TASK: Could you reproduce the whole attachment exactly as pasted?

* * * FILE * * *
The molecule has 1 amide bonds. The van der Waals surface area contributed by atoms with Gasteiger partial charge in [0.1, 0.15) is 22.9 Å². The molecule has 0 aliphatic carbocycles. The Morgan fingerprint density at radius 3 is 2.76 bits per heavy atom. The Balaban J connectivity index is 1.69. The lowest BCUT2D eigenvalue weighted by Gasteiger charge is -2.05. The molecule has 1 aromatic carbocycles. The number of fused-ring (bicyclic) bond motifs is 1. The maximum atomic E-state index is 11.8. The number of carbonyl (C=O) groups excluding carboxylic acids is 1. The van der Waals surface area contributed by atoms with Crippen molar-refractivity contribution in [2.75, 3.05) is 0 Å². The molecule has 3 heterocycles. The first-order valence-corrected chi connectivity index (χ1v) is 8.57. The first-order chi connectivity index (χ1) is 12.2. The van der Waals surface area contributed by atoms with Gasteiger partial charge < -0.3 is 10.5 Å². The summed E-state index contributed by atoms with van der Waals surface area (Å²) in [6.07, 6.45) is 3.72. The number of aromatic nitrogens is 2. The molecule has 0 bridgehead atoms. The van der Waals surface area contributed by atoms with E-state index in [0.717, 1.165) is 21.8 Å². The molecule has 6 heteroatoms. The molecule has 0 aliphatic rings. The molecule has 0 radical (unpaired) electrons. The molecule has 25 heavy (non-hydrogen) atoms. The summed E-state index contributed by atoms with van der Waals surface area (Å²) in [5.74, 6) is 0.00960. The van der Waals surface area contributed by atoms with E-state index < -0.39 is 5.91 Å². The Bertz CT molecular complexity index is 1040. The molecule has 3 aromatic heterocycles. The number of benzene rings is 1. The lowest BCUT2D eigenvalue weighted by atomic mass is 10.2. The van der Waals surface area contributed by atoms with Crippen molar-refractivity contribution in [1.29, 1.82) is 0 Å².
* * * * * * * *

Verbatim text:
The molecule has 1 amide bonds. The van der Waals surface area contributed by atoms with Gasteiger partial charge in [0.1, 0.15) is 22.9 Å². The molecule has 0 aliphatic carbocycles. The Morgan fingerprint density at radius 3 is 2.76 bits per heavy atom. The Balaban J connectivity index is 1.69. The lowest BCUT2D eigenvalue weighted by Gasteiger charge is -2.05. The molecule has 1 aromatic carbocycles. The number of fused-ring (bicyclic) bond motifs is 1. The maximum atomic E-state index is 11.8. The number of carbonyl (C=O) groups excluding carboxylic acids is 1. The van der Waals surface area contributed by atoms with Crippen molar-refractivity contribution in [2.75, 3.05) is 0 Å². The molecule has 3 heterocycles. The first-order valence-corrected chi connectivity index (χ1v) is 8.57. The first-order chi connectivity index (χ1) is 12.2. The van der Waals surface area contributed by atoms with Gasteiger partial charge < -0.3 is 10.5 Å². The summed E-state index contributed by atoms with van der Waals surface area (Å²) in [6.07, 6.45) is 3.72. The number of aromatic nitrogens is 2. The molecule has 0 bridgehead atoms. The van der Waals surface area contributed by atoms with E-state index in [0.717, 1.165) is 21.8 Å². The molecule has 6 heteroatoms. The molecule has 0 aliphatic rings. The molecule has 0 radical (unpaired) electrons. The molecule has 25 heavy (non-hydrogen) atoms. The summed E-state index contributed by atoms with van der Waals surface area (Å²) in [5.74, 6) is 0.00960. The van der Waals surface area contributed by atoms with E-state index < -0.39 is 5.91 Å². The Bertz CT molecular complexity index is 1040. The molecule has 3 aromatic heterocycles. The number of benzene rings is 1. The lowest BCUT2D eigenvalue weighted by atomic mass is 10.2. The van der Waals surface area contributed by atoms with Crippen molar-refractivity contribution in [1.29, 1.82) is 0 Å².